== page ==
5. Working in the evening or at weekends is a personal choice and not one that should be encouraged or expected by organisations. Too many see emails sent late at night or at weekends as a sign of being some kind of workplace hero, as working harder or more than someone else. If you want to do it, fine - but set your emails to send first thing in the morning so you don't impose your lifestyle and working patterns on others. 

6. You are never too busy to spend time building working and family relationships and a coffee catch-up with someone is time well spent no matter what else you need to be doing. Telling someone you're too busy to grab a coffee says less about your workload and more about you as a human being.

So if it's Go Home On Time Day, I suppose this will mean different things to different people. 

And that's ok, because everyone's perfect day is different. Everyone's perception of work life balance is also different.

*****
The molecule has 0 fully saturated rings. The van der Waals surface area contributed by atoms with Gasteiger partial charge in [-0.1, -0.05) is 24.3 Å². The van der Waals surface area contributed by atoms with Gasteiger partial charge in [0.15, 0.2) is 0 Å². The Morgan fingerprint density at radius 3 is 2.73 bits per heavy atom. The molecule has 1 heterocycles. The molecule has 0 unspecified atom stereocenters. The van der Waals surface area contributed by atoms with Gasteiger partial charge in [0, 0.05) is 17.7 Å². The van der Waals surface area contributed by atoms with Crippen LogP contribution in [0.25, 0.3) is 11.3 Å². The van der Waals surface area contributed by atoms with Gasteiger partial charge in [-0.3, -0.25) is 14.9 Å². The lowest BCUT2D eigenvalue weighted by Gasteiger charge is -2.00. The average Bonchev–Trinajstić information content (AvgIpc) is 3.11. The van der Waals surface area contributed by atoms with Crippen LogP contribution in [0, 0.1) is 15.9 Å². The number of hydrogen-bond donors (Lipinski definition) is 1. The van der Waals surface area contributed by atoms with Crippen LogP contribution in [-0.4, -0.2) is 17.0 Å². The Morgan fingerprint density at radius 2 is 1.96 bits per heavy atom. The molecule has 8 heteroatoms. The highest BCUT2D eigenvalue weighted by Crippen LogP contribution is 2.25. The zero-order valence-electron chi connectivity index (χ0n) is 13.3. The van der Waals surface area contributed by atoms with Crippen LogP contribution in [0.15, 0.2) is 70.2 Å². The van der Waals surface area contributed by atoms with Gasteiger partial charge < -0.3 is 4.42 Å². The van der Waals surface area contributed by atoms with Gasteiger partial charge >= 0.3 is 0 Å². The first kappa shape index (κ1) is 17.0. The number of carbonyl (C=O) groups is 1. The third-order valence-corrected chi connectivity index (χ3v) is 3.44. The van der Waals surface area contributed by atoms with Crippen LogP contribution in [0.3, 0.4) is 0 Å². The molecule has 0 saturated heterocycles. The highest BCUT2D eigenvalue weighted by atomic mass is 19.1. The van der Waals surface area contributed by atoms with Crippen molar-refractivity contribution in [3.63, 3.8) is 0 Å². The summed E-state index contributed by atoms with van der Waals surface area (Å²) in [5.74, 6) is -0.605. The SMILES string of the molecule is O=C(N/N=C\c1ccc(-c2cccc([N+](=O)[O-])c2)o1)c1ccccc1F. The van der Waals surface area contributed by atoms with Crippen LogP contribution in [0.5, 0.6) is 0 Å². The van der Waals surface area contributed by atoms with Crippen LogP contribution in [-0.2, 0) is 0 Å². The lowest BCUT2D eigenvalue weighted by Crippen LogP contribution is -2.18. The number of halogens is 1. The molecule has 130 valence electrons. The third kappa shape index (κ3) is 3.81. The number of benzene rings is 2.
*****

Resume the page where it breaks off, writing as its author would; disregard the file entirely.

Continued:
But in organisations, as HR professionals, we need to be encouraging people to explore what it means for them. To adopt a trial and error approach and, as I've mentioned before, present successive drafts of themselves. 

We shouldn't judge anyone for trying to get themselves balanced. 

Till next time. 


PS in other news, I've recently built a large climbing frame. I am reminded why I hate DIY and also how poor I am at it. I would happily outsource all of this if I could. And I have a new shed to build next…

Friday, 2 June 2017

If you're happy and you know it...

This is the fifth in a series of blogs discussing the concept of motivation and what its sources might be. Its prompted by a conversation I had with Bee Heller, from The Pioneers. Bee asserts that there are seven different sources of motivation, and is writing about each of them on The Pioneers website.

We decided I'd write a commentary piece about each one on my own blog, and look at what's happened in organisations I've worked in and with - whether the source of motivation Bee's blog discussed has been used to good effect or been neglected; what's worked well in terms of creating an environment that enhances that motivation; and what's not worked so well or undermined that motivation for people?